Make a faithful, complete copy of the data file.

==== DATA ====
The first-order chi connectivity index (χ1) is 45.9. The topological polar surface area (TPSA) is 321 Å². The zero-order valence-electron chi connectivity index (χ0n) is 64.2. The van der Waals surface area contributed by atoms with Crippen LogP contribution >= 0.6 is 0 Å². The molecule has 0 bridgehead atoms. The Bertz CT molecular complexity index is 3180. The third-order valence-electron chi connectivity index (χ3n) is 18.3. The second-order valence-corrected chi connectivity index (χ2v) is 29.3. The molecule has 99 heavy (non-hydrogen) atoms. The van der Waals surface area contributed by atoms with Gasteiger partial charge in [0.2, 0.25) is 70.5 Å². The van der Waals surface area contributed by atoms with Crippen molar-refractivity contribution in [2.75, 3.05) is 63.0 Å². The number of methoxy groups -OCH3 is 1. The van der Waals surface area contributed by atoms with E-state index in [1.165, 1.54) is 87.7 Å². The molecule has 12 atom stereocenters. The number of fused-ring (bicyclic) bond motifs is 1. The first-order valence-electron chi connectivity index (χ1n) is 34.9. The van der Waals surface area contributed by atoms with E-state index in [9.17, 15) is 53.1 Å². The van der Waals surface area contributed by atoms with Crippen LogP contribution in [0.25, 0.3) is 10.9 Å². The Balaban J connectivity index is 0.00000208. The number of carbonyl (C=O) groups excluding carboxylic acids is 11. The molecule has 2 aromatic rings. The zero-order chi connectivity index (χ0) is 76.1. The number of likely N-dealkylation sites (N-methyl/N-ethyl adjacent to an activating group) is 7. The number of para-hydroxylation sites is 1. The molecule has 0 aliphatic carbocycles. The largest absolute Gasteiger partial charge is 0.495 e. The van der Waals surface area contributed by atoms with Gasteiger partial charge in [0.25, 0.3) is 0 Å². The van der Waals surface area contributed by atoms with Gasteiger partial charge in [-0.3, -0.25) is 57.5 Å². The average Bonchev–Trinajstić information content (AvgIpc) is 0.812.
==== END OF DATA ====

The first-order chi connectivity index (χ1) is 45.9. The topological polar surface area (TPSA) is 321 Å². The zero-order valence-electron chi connectivity index (χ0n) is 64.2. The van der Waals surface area contributed by atoms with Crippen LogP contribution >= 0.6 is 0 Å². The molecule has 0 bridgehead atoms. The Bertz CT molecular complexity index is 3180. The third-order valence-electron chi connectivity index (χ3n) is 18.3. The second-order valence-corrected chi connectivity index (χ2v) is 29.3. The molecule has 99 heavy (non-hydrogen) atoms. The van der Waals surface area contributed by atoms with Gasteiger partial charge in [0.2, 0.25) is 70.5 Å². The van der Waals surface area contributed by atoms with Crippen molar-refractivity contribution in [2.75, 3.05) is 63.0 Å². The number of methoxy groups -OCH3 is 1. The van der Waals surface area contributed by atoms with E-state index in [1.165, 1.54) is 87.7 Å². The molecule has 12 atom stereocenters. The number of fused-ring (bicyclic) bond motifs is 1. The first-order valence-electron chi connectivity index (χ1n) is 34.9. The van der Waals surface area contributed by atoms with E-state index in [9.17, 15) is 53.1 Å². The van der Waals surface area contributed by atoms with Crippen LogP contribution in [0.25, 0.3) is 10.9 Å². The Balaban J connectivity index is 0.00000208. The number of carbonyl (C=O) groups excluding carboxylic acids is 11. The molecule has 2 aromatic rings. The zero-order chi connectivity index (χ0) is 76.1. The number of likely N-dealkylation sites (N-methyl/N-ethyl adjacent to an activating group) is 7. The number of para-hydroxylation sites is 1. The molecule has 0 aliphatic carbocycles. The largest absolute Gasteiger partial charge is 0.495 e. The van der Waals surface area contributed by atoms with Gasteiger partial charge in [0.25, 0.3) is 0 Å². The van der Waals surface area contributed by atoms with Gasteiger partial charge in [-0.3, -0.25) is 57.5 Å². The average Bonchev–Trinajstić information content (AvgIpc) is 0.812.